Insights from pilot sessions • Information to be captured along with the photographic evidences during the walkthrough Floor exits Capacity Exit Stair Capacity Observe if pathways are clearly indicated on floor and free from temporary/permanent obstacles Illuminated and consistent exit signs at all emergency exits Check if escape path and stairs have adequate width Observe if handrails are provided and risers are consistent and not too steep Observe if all stairways lead directly to outside at discharge level Note stairs discharging inside building and unprotected distance from final exit Note if there is excessive travel distance to the nearest exit
Fire Safety Assessment Section 2: Fire Safety Construction
2. Fire Safety Construction Observe all compartmentation and other fire separation issues The spread of fire within a building can be restricted by sub-dividing the entire volume into compartments separated from one another by walls and/or floors of fire-resisting construction. • Objective of fire safety construction: • To prevent rapid fire spread which could trap occupants of the building; and • To reduce the risk of fire becoming large • Compartmentation is required to separate different occupancies, basements, each floors • To provide fire resistance enclosures to areas in the building deemed as “places of relative safety" Sketch illustrating horizontal and vertical compartmentation.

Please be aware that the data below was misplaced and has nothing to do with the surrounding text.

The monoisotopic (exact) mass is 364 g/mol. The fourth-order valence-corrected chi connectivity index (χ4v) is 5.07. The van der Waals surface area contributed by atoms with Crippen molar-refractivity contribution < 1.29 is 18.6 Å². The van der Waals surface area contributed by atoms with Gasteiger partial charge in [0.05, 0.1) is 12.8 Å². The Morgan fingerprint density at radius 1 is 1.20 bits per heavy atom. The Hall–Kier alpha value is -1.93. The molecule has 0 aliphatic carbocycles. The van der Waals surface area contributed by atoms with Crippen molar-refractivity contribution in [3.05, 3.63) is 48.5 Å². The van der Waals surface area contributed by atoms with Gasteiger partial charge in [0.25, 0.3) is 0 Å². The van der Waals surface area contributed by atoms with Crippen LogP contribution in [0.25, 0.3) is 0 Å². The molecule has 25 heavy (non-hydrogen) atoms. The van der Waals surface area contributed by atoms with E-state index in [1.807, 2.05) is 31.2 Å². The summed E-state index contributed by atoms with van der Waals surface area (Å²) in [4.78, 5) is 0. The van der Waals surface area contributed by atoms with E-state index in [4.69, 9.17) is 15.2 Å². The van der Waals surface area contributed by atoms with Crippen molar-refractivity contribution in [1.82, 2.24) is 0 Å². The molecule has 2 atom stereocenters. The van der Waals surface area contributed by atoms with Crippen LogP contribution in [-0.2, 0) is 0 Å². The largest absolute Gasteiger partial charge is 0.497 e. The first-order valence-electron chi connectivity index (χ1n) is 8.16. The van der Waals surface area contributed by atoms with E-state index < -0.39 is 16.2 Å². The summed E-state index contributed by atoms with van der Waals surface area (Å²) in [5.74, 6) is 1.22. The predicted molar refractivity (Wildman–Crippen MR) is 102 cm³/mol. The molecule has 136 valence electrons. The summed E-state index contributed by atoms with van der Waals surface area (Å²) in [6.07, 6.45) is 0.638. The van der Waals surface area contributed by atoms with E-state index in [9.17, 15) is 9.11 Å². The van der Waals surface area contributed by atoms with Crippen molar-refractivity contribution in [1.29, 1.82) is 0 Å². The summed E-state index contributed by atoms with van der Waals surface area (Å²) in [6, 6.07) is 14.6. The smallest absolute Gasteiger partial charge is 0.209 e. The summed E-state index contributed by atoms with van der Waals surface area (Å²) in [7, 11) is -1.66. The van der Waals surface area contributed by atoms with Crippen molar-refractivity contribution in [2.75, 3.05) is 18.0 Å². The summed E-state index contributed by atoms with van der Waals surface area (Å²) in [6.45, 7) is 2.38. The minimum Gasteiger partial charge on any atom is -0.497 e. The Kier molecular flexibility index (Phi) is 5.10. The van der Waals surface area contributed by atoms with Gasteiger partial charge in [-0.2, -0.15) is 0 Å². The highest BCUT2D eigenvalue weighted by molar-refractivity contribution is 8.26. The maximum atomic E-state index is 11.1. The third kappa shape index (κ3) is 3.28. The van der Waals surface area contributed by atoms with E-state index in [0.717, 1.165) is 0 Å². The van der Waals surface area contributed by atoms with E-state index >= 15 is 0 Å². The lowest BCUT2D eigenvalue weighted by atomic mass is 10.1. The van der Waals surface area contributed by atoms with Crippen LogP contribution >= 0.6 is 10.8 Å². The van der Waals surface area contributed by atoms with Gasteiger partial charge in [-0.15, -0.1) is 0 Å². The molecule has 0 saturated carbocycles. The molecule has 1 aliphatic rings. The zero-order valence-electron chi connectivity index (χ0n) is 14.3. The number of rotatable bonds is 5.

2. Fire Safety Construction 2.1 Protection of Openings • Most common vertical openings between floors are openings for communicating stairs. • When a stairway communicates more than two floors then they need to be separated from the adjacent areas with fire rated construction. Stairs enclosures: 2 hours fire rated enclosures Doors openings leading to enclosures: 90 min fire rated doors • Important points to be noted: • An exit stairway shall not be built around a lift shaft unless the enclosure of the lift shaft is solid and made of a material with fire resistance rating • Check whether fire rated doors have been provided and whether they have self-closing devices Typical arrangement for stair protection for a building